2012 - 2016
Serang, Banten, Indonesia
If mangrove trees had blood, the 54,000 km of Indonesian coastline would be indelibly stained in red. In the last 25 years, this massacre has reduced this complex amphibious ecosystem by more than 50%.
Among many other unique qualities, mangroves are capable of storing four times more carbon than any other inland tropical forest and are home to a biodiversity that has few equals on the face of the earth.
Java island has already lost at least 70% of original mangroves forests. Until a century ago, coastlines of Indonesia were crowned by 4.2 million hectares of mangroves. Today they are about 3 million hectares. 40% of this loss is due to the blue revolution: the booming of aquaculture. But economic growth may come at expenses of the poorest who are exposed to loss of local resources, climate and environmental hazards increase.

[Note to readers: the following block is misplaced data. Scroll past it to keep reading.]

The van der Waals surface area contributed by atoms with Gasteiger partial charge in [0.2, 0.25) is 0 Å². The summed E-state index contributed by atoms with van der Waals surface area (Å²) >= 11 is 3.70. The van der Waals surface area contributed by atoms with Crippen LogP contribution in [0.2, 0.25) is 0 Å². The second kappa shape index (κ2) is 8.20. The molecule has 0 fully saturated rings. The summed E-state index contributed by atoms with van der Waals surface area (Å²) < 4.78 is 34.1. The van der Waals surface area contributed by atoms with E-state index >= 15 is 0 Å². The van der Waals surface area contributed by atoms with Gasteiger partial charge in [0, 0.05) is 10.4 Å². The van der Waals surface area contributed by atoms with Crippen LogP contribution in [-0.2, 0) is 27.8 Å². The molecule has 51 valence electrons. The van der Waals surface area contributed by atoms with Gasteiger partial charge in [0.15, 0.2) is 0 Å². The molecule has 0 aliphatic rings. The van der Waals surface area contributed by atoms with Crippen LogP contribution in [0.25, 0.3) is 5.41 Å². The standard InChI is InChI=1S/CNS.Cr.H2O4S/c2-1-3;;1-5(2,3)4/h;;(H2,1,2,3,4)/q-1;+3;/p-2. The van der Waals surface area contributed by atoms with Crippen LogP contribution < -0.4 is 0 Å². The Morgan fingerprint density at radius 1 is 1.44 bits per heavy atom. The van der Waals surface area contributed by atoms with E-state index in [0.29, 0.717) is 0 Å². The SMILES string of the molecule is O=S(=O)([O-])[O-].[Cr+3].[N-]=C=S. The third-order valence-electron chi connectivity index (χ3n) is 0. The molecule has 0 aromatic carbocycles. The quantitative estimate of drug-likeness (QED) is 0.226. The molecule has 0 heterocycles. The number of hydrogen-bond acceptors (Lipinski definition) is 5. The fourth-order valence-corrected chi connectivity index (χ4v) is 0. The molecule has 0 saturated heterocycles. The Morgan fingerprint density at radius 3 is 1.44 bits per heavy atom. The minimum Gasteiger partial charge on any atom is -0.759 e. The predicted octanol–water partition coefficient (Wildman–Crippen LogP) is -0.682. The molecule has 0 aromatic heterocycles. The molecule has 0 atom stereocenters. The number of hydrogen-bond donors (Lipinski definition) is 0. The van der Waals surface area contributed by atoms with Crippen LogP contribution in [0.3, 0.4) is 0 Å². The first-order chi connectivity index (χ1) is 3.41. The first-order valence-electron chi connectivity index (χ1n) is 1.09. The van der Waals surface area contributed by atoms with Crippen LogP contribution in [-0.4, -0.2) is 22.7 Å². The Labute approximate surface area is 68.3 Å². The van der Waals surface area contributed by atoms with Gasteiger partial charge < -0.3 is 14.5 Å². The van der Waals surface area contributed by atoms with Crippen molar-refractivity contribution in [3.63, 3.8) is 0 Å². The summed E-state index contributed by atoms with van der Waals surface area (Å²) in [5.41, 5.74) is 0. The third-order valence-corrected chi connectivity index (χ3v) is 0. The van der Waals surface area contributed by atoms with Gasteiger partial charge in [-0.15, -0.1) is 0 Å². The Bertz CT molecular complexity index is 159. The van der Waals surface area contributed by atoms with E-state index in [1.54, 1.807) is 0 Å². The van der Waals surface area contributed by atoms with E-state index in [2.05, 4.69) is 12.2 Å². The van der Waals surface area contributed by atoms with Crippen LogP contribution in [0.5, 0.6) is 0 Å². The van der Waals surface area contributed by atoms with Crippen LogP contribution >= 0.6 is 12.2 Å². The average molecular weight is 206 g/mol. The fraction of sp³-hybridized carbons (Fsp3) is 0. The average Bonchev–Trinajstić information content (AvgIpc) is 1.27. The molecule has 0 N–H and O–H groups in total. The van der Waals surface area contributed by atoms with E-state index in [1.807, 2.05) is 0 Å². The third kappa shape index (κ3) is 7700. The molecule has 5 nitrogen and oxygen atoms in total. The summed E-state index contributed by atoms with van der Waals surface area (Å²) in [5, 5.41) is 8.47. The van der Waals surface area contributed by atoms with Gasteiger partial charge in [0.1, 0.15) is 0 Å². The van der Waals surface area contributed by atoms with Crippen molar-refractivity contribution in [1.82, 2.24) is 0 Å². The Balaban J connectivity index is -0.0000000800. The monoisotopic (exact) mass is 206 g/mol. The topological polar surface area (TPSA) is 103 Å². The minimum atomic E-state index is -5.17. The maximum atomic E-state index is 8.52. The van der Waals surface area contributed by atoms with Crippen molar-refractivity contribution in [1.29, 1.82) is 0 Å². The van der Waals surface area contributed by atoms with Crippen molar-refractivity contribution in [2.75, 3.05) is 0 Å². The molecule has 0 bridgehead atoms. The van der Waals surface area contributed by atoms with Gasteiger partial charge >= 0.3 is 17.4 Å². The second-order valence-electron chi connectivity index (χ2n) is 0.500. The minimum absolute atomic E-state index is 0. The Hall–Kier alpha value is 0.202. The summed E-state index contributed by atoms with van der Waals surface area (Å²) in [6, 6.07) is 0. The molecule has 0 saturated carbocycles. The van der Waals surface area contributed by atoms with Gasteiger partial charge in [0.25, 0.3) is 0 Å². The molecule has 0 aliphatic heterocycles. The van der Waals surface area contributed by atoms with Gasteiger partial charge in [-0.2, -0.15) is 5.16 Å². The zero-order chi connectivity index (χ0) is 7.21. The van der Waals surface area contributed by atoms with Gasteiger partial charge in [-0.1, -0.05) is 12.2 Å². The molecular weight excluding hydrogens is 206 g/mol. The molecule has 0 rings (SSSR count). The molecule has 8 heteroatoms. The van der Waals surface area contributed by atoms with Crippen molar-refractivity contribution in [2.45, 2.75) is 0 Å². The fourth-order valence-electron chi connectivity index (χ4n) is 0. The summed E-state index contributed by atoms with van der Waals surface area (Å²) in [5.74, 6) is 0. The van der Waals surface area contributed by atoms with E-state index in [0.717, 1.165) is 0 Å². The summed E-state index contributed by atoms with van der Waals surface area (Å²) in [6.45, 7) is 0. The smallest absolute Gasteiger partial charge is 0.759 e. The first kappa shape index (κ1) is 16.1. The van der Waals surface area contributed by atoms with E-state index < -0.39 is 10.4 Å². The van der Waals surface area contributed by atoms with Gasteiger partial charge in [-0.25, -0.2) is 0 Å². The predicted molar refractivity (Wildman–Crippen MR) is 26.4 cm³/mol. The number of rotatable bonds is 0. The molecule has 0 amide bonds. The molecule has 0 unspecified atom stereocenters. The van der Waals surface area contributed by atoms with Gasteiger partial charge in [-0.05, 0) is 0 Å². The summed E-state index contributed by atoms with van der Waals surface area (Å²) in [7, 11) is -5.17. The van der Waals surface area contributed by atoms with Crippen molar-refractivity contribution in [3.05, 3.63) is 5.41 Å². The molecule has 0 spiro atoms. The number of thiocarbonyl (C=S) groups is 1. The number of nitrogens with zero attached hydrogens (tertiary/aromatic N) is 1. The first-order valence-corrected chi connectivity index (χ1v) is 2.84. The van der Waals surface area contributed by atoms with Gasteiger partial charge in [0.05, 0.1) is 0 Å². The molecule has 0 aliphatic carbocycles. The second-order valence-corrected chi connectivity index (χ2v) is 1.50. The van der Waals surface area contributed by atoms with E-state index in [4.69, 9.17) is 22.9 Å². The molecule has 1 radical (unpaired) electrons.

Particularly in the coastal valley of Sawah Luhur, on West Java Island in Indonesia, the soil has been burned up, fishing nets are empty like barren wombs and the water has become a massive grave. Everywhere you look, strange signs of a sick Earth are appearing and fishermen no longer know how to decipher them.
In short, everything is upside down: the night sky shines golden from the perpetual dawn of villages lit and above, the stars have all but disappeared.
Below them, the tree(s) of life is dying under a fierce blood moon. The vital yet invisible network that inextricably links the life of every being on Earth has been torn apart. We all have lost.
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